By Jack Phillips
Michigan’s GOP-led Senate on Wednesday passed several bills that, if signed into law, would implement more voter identification requirements for in-person voters and absentee voters, adding Michigan to a growing list of states pursuing more stringient election measures.
All Senate Republicans voted in favor of the three bills, while every Senate Democrat opposed them.
Current law stipulates that Michigan residents who don’t have photo identification when they vote in person, can still cast their ballot if they sign an affidavit at their designated polling location. More than 11,000 individuals cast ballots in this way during the Nov. 3 election, according to election officials
With one bill, which passed in the Senate 19–16, that process would be barred, and voters who don’t have identification would have to cast a provisional ballot and confirm their identity up to six days after casting their vote.
The Senate also voted 19–16 to pass a bill that would mandate applicants who seek absentee ballots to provide their driver’s license number, their official state identification number if they don’t have a license, or the last four digits of their Social Security number. According to the legislation’s text, applicants could attach or present a copy of their identification to their applications.
Another bill that was approved by the Senate Wednesday, again in a 19–16 vote, stipulates that voters who get a provisional ballot have to be notified of the six-day requirement to verify their identity.
Gov. Gretchen Whitmer, a Democrat, is sure to veto the three bills. Previously, she’s expressed opposition to GOP-backed bills targeting the state’s voting laws and has pledged to veto them.
However, Republicans can sidestep Whitmer’s executive authority and can sign a petition to create a ballot initiative for the three voting bills. They would need more than 340,000 voters to sign the petition.
The Epoch Times has contacted the governor’s office for comment.
Democrats, as they have in other states, characterized the GOP-backed bills attempts to suppress voter turnout rates.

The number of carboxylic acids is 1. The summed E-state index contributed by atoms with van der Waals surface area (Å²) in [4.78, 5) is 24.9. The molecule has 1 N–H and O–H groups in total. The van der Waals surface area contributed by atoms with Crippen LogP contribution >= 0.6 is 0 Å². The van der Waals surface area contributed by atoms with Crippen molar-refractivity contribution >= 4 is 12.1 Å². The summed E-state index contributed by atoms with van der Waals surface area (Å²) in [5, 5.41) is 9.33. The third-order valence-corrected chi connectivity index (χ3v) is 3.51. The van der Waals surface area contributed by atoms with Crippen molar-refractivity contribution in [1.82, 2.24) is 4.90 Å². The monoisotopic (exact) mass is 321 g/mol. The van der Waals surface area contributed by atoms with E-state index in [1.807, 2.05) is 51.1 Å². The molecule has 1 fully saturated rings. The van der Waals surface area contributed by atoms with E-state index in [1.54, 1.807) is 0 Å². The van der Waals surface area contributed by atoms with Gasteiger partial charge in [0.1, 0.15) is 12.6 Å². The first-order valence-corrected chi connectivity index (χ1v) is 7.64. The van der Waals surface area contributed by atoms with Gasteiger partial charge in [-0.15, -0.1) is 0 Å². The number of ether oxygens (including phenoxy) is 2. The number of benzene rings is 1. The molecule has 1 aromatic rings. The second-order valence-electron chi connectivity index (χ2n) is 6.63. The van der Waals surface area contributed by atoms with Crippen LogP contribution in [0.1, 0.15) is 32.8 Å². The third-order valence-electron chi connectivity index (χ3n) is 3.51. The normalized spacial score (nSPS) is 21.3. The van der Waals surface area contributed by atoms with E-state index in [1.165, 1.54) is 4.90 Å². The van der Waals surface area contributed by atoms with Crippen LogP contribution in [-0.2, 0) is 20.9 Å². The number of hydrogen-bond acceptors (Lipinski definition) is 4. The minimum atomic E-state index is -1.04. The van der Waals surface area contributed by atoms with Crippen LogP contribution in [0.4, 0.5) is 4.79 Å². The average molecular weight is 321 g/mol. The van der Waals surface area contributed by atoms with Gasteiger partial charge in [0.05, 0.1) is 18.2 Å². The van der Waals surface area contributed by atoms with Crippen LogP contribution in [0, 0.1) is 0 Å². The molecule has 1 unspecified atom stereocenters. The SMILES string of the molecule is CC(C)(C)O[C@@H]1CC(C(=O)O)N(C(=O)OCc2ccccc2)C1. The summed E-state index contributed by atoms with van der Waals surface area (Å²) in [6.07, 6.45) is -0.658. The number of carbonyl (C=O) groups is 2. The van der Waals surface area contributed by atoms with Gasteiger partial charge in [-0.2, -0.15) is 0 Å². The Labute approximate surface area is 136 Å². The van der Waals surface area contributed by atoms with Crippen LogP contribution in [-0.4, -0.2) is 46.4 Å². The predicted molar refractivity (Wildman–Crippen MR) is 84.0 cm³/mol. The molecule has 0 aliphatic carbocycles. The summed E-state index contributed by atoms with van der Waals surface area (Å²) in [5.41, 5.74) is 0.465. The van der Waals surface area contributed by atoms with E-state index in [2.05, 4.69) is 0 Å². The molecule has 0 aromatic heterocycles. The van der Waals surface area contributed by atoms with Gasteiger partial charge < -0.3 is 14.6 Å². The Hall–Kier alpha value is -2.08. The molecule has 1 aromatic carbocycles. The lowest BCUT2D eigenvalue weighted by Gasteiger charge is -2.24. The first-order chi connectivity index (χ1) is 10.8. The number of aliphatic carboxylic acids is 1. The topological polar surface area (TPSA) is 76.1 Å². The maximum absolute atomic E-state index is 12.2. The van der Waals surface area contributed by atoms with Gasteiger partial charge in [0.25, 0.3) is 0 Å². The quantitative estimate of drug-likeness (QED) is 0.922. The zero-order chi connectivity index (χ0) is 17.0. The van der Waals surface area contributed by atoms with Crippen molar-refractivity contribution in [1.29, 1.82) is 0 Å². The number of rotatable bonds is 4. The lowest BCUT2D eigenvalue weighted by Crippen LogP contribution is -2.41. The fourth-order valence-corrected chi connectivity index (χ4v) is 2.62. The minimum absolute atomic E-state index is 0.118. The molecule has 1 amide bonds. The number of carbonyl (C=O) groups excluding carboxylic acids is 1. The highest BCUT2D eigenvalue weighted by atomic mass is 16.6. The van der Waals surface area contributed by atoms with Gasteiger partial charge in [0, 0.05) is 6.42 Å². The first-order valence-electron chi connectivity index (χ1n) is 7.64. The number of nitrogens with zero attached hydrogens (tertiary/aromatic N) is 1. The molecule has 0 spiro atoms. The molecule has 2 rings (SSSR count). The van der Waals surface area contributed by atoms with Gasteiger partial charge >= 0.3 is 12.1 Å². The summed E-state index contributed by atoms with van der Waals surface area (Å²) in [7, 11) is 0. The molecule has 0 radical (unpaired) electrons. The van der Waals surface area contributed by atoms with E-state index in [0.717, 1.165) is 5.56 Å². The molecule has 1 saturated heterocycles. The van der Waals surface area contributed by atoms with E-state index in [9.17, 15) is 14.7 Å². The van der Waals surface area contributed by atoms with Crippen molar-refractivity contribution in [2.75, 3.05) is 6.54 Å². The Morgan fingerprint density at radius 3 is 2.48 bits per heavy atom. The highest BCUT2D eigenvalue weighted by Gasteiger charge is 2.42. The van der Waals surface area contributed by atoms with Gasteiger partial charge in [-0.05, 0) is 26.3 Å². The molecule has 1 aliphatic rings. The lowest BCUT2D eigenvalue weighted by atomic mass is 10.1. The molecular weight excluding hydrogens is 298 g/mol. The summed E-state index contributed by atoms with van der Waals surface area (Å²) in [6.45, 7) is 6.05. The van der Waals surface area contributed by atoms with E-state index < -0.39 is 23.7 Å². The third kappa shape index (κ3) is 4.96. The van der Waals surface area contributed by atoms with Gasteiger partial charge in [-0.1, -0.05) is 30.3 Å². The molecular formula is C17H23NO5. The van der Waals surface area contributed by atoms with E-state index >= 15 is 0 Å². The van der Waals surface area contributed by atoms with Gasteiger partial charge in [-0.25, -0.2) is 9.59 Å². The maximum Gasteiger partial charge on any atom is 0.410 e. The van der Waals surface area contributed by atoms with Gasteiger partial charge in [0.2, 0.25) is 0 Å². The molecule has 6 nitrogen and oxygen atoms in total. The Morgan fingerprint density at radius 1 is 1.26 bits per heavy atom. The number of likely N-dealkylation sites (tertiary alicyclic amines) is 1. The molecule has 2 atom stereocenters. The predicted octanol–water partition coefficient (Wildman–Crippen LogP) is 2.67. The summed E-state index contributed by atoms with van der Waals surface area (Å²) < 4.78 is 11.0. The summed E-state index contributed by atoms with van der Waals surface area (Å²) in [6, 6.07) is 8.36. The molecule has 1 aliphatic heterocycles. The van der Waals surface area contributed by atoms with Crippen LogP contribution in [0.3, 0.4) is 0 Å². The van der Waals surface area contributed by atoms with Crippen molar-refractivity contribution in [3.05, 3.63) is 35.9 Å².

“The most fundamental right we have is to vote,” Sen. Adam Hollier, a Democrat, said on the Senate floor. “It should be easy.”
Republicans, however, said the measure wasn’t a partisan power grab but said both parties would benefit from enhanced regulations.
“We hear a lot about how ‘There’s only this little bit of fraud’ and, therefore, nothing else is needed,” Sen. Ed McBroom, a Republican, said. “But just because you can’t say we caught this amount fraud isn’t somehow compelling proof that there wasn’t more that wasn’t caught.”
Another Republican lawmaker pointed to polls that show Americans most likely support laws that require that voters verify their identity.
“It is overwhelmingly popular among voters that they verify their identity to vote,” Republican Sen. Dana Theis said.
With the bills’ approval by the Senate, Michigan joins a growing list of states that have opted to pass legislation targeting election laws and rules that Republicans have said are too lax and can easily be exploited. Last week, Republicans in Pennsylvania proposed a measure that would overhaul the commonwealth’s election system.
The bill includes more stringent voter identification requirements and mail-ballot signature verification. Among other regulations, the legislation proposed eliminating the state’s permanent mail-in voting list, would establish a new Bureau of Election Audit agency, and would allow early in-person voting starting in 2025.
This year, legislatures in Florida, Georgia, and Texas approved similar bills amid criticism from Democrats, including members of the Biden administration.
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